Rival Queens: Actresses, Performance, and the Eighteenth-Century British Theater

Rival Queens: Actresses, Performance, and the Eighteenth-Century British Theater

Rival Queens: Actresses, Performance, and the Eighteenth-Century British Theater

Rival Queens: Actresses, Performance, and the Eighteenth-Century British Theater


In eighteenth-century England, actresses were frequently dismissed as mere prostitutes trading on their sexual power rather than their talents. Yet they were, Felicity Nussbaum argues, central to the success of a newly commercial theater. Urban, recently moneyed, and thoroughly engaged with their audiences, celebrated actresses were among the first women to achieve social mobility, cultural authority, and financial independence. In fact, Nussbaum contends, the eighteenth century might well be called the "age of the actress" in the British theater, given women's influence on the dramatic repertory and, through it, on the definition of femininity.

Treating individual star actresses who helped spark a cult of celebrity--especially Anne Oldfield, Susannah Cibber, Catherine Clive, Margaret Woffington, Frances Abington, and George Anne Bellamy-- Rival Queens reveals the way these women animated issues of national identity, property, patronage, and fashion in the context of their dramatic performances. Actresses intentionally heightened their commercial appeal by catapulting the rivalries among themselves to center stage. They also boldly challenged in importance the actor-managers who have long dominated eighteenth-century theater history and criticism. Felicity Nussbaum combines an emphasis on the actresses themselves with close analysis of their diverse roles in works by major playwrights, including George Farquhar, Nicholas Rowe, Colley Cibber, Arthur Murphy, David Garrick, Isaac Bickerstaff, and Richard Sheridan. Hers is a comprehensive and original argument about the importance of actresses as the first modern subjects, actively shaping their public identities to make themselves into celebrated properties.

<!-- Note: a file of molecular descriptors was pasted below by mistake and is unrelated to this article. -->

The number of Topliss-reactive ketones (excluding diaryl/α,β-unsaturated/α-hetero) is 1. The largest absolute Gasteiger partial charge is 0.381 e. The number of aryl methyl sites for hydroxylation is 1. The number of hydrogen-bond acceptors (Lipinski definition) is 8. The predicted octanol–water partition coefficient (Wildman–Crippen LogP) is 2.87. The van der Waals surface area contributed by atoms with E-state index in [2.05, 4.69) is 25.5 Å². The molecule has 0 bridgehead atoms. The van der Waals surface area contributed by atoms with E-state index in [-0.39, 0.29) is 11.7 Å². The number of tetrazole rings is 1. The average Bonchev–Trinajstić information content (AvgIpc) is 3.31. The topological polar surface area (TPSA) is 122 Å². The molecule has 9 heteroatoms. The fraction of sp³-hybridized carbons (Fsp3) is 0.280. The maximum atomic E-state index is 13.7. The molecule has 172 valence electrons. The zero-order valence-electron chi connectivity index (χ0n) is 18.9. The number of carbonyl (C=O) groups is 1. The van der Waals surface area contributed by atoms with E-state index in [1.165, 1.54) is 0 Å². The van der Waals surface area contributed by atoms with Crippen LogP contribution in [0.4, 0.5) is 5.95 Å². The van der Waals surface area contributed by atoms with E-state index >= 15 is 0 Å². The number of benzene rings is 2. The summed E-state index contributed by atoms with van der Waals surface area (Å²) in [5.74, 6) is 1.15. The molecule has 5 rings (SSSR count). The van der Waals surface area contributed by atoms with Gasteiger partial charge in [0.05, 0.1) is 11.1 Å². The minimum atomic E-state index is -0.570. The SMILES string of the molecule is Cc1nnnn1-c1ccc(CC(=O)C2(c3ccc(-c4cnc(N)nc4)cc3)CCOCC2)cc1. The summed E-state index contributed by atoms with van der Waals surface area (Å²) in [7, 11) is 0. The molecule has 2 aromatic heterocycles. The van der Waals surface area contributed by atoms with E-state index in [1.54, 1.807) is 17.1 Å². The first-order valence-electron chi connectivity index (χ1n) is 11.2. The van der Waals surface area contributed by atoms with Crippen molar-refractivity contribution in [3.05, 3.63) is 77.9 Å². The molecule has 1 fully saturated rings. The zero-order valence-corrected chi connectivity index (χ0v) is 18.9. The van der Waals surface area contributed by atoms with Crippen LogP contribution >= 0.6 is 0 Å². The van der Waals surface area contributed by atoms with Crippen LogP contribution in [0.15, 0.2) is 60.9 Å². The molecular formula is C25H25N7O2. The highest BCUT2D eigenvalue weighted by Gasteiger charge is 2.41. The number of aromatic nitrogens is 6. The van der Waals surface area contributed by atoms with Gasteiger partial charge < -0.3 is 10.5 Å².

[Garrick’s] jealousy and envy were unbounded; he hated Mrs Clive
till she quitted the stage, and then cried her up to the skies to de
press Mrs Abingdon. He did not love Mrs Pritchard, and with more
reason, for there was more spirit and originality in her Beatrice than
in his Benedict.
    —Correspondence from Horace Walpole to Lady Ossory, 1
February 1779

Mrs. Pritchard was Garrick’s rival in every scene [of Much Ado About
]; which of them deserved the laurel most was never decided.
    —Arthur Murphy, Life of Garrick (1801)

In the heyday of David Garrick’s management of Drury-Lane Theatre (1747–76), numerically coded charts provided playgoers with comparative ratings of their favorite performers. the arithmetical scale offers a fascinating glimpse into the qualities that eighteenth-century theater audiences valued most highly in the actors of both sexes. A Critical Balance of the Performers at Drury-Lane Theatre (1765), a broadsheet costing a shilling, printed a table quantifying each actor’s figure, grace, spirit and ease, sensibility, taste, dignity, manners, expression, pantomime, low and genteel humor, elocution, voice, dress, and “noise” (Figure 1). No actor is assigned a total score, and the anonymous reviewer, leaving the tables blank in a few categories, apportions the numbers somewhat erratically. the actor Mr. Clough, for example, is granted 16 points for pantomime but allotted no points in any other category. Similarly, a solid 20 points damns Mrs. Bennet, who earns no other grades, for “noise.” Mrs. Palmer, whose role as Statira in Nathaniel Lee’s The Rival Queens is specifically mentioned, is awarded 8 points each for figure and dress. Most . . .

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